Our nation celebrates Seventy Five years of Independence on 15th August this year. There have been several freedom fighters who sacrificed their lives and paved the way forward in the struggle against the British. NE India Broadcast takes a look at the contribution of freedom fighters from Northeast, India.
Kanaklata Baruah :
Kanaklata Baruah of Gohpur in Assam was an active organiser and member of Mrityu Bahini. 18-year-old Kanaklata was shot dead by the British police on 20 September 1942, while she was leading a procession holding the national flag.
Mungri alias Malati Mem :
Mungri alias Malati Mem from Lalmati of Darrang was was one of the leading members of the anti-opium campaign in tea gardens. In 1921, she was killed by government supporters at Lalmati in Darrang district for supporting Congress volunteers in the prohibition campaign.
Dariki Dasi Barua :
Dariki Dasi Barua, Golaghat was actively involved in the Civil Disobedience Movement and was one of the leading members of the anti-opium campaign. She was arrested on February 1, 1932, and jailed for six months for anti-opium picketing. Even though, she was pregnant at the time of imprisonment, she refused to take conditional release from jail. Eventually, she fell sick and died in jail on 26 April 1932.
Kushal Konwar :
Kushal Konwar from Assam was the only martyr who was hanged during the last phase of Quit India Movement of 1942-43. He was implicated in an incident that took place on October 10, 1942. A train carrying British and American soldiers along with military equipment was derailed at the Sarupathar Railway Station in the Golaghat District of Upper Assam. It led to the death of thousands of British and American soldiers.
Bir Tikendrajit of Manipur:
Koireng, popularly known as Bir Tikendrajit, was one of the unforgettable nationalist figures of Manipur, a state in the north-eastern region of India, who laid down his life during India’s struggle for Independence. He was called the “Meitei Nongsha” (Lion of Manipur) as he fearlessly fought against the British. Tikendrajit Singh was born as the fourth son to Maharaja Chandrakriti Singh and Chongtham Chanu Kouseswari Devi on December 29, 1856. After Maharaja Chandrakriti’s death on May 20, 1886, the eldest son of the royal family Surchandra Singh ascended the throne of Manipur. The princes were appointed as heir-apparent, army general and police chief. Later on, Tikendrajit became ‘Senapati’, the general of Manipur army.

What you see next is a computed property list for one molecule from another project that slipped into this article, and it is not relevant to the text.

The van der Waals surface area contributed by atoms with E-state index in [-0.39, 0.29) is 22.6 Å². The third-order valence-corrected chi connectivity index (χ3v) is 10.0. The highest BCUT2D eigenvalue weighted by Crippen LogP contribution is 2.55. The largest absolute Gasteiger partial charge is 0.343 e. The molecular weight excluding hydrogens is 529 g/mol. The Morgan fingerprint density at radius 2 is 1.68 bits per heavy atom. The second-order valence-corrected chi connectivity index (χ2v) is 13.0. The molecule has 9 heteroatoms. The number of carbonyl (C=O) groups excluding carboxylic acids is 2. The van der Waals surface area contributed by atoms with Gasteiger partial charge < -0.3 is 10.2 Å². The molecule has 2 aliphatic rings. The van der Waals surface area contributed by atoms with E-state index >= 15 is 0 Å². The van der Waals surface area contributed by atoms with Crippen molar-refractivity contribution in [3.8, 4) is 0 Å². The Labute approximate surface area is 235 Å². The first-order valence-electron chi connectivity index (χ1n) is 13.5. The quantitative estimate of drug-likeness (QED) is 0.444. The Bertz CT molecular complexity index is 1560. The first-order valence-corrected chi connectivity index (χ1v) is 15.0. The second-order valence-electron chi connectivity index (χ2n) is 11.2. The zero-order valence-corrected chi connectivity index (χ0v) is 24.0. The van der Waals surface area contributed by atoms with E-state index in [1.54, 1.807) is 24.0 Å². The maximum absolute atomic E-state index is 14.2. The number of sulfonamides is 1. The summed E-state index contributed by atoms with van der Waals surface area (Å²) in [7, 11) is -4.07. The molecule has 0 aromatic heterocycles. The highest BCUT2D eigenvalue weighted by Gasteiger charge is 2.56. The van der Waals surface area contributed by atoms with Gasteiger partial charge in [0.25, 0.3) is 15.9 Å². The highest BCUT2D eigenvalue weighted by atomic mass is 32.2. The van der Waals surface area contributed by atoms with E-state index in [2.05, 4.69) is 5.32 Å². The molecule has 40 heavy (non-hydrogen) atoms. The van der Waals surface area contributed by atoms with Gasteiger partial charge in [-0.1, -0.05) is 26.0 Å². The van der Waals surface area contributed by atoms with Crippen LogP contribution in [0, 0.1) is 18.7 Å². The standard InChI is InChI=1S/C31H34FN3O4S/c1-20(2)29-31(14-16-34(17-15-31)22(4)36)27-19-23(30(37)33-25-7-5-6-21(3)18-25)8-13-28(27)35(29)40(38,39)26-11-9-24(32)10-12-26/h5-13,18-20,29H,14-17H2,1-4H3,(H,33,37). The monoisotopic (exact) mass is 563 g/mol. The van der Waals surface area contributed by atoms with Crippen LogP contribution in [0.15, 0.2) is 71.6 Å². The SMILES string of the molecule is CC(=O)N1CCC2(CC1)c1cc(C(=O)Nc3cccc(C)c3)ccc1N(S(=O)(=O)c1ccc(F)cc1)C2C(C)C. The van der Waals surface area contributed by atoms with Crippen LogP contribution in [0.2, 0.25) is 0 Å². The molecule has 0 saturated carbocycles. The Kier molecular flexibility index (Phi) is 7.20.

Relations between the Manipur Kingdom and the British were peaceful until the death of Maharaja Chandrakiri in 1890 when a power struggle for the throne ignited a civil war. Which was later called 1891 Anglo- Manipur war. Tension began to develop gradually as some misunderstandings crept up among the princes and finally the royal family split up into two factions, one led by Tikendrajit himself and the other by Pakasana. The king remained unaware about the situation and chaos increased to a great extent. According to Tikendrajit, the king was in favour of Pakasana.
He disliked the British protectorate as they expanded their empire by usurpation. So he thought of a plan and made efforts to protect the sovereignty of the state. He was also aware of the fact that the Britishers waited for an opportunity to capture Manipur under their colonial rule.
On September 22, 1890, Tikendrajit along with two other princes Angousan and Jilangamba, revolted against Surchandra Singh and overthrew him. The monarch fled from the palace and took refuge in the residence of the British. Then Kullachandra ascended the throne and Tikendrajit became ‘Jubaraj’, the heir-apparent. This incident is known as ‘Palace Revolt’ in Manipur history.